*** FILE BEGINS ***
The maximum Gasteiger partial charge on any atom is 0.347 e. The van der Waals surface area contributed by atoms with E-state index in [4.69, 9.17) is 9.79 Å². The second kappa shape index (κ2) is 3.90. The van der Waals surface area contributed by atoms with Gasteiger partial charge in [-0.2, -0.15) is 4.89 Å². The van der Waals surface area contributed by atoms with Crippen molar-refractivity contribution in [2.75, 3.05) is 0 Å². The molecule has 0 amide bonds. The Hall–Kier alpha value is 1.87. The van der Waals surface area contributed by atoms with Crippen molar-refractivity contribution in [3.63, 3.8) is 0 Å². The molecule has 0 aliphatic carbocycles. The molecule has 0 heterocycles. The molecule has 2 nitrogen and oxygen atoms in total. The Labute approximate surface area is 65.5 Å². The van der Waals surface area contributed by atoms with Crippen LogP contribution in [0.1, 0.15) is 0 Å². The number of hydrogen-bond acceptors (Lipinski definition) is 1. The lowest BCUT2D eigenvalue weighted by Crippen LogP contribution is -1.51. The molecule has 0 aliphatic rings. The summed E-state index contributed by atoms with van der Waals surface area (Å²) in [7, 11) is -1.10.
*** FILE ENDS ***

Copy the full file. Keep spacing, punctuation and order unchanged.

The maximum Gasteiger partial charge on any atom is 0.347 e. The van der Waals surface area contributed by atoms with E-state index in [4.69, 9.17) is 9.79 Å². The second kappa shape index (κ2) is 3.90. The van der Waals surface area contributed by atoms with Gasteiger partial charge in [-0.2, -0.15) is 4.89 Å². The van der Waals surface area contributed by atoms with Crippen molar-refractivity contribution in [2.75, 3.05) is 0 Å². The molecule has 0 amide bonds. The Hall–Kier alpha value is 1.87. The van der Waals surface area contributed by atoms with Crippen molar-refractivity contribution in [3.63, 3.8) is 0 Å². The molecule has 0 aliphatic carbocycles. The molecule has 0 heterocycles. The molecule has 2 nitrogen and oxygen atoms in total. The Labute approximate surface area is 65.5 Å². The van der Waals surface area contributed by atoms with Crippen LogP contribution in [0.1, 0.15) is 0 Å². The number of hydrogen-bond acceptors (Lipinski definition) is 1. The lowest BCUT2D eigenvalue weighted by Crippen LogP contribution is -1.51. The molecule has 0 aliphatic rings. The summed E-state index contributed by atoms with van der Waals surface area (Å²) in [7, 11) is -1.10.